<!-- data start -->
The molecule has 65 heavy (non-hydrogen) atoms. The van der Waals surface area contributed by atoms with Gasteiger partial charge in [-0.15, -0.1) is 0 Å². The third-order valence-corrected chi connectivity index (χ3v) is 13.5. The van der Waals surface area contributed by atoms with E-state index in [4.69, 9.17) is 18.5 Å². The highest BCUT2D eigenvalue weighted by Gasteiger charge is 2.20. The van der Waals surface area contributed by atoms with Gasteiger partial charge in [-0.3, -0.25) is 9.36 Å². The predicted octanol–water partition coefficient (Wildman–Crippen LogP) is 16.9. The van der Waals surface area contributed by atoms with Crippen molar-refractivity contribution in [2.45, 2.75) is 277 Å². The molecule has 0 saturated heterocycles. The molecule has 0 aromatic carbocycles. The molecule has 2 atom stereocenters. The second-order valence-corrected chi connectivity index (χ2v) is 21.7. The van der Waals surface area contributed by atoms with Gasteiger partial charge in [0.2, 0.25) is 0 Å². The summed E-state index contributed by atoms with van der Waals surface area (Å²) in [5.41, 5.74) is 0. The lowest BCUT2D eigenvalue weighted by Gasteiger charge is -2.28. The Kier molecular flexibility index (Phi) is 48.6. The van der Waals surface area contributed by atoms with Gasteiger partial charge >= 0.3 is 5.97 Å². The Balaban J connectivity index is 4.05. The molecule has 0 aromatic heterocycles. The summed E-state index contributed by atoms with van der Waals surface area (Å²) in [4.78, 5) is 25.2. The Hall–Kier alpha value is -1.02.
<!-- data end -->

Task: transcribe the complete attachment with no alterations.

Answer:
The molecule has 65 heavy (non-hydrogen) atoms. The van der Waals surface area contributed by atoms with Gasteiger partial charge in [-0.15, -0.1) is 0 Å². The third-order valence-corrected chi connectivity index (χ3v) is 13.5. The van der Waals surface area contributed by atoms with E-state index in [4.69, 9.17) is 18.5 Å². The highest BCUT2D eigenvalue weighted by Gasteiger charge is 2.20. The van der Waals surface area contributed by atoms with Gasteiger partial charge in [-0.3, -0.25) is 9.36 Å². The predicted octanol–water partition coefficient (Wildman–Crippen LogP) is 16.9. The van der Waals surface area contributed by atoms with Crippen molar-refractivity contribution in [2.45, 2.75) is 277 Å². The molecule has 0 saturated heterocycles. The molecule has 0 aromatic carbocycles. The molecule has 2 atom stereocenters. The second-order valence-corrected chi connectivity index (χ2v) is 21.7. The van der Waals surface area contributed by atoms with Gasteiger partial charge in [0.2, 0.25) is 0 Å². The summed E-state index contributed by atoms with van der Waals surface area (Å²) in [5.41, 5.74) is 0. The lowest BCUT2D eigenvalue weighted by Gasteiger charge is -2.28. The Kier molecular flexibility index (Phi) is 48.6. The van der Waals surface area contributed by atoms with Gasteiger partial charge >= 0.3 is 5.97 Å². The Balaban J connectivity index is 4.05. The molecule has 0 aromatic heterocycles. The summed E-state index contributed by atoms with van der Waals surface area (Å²) in [4.78, 5) is 25.2. The Hall–Kier alpha value is -1.02.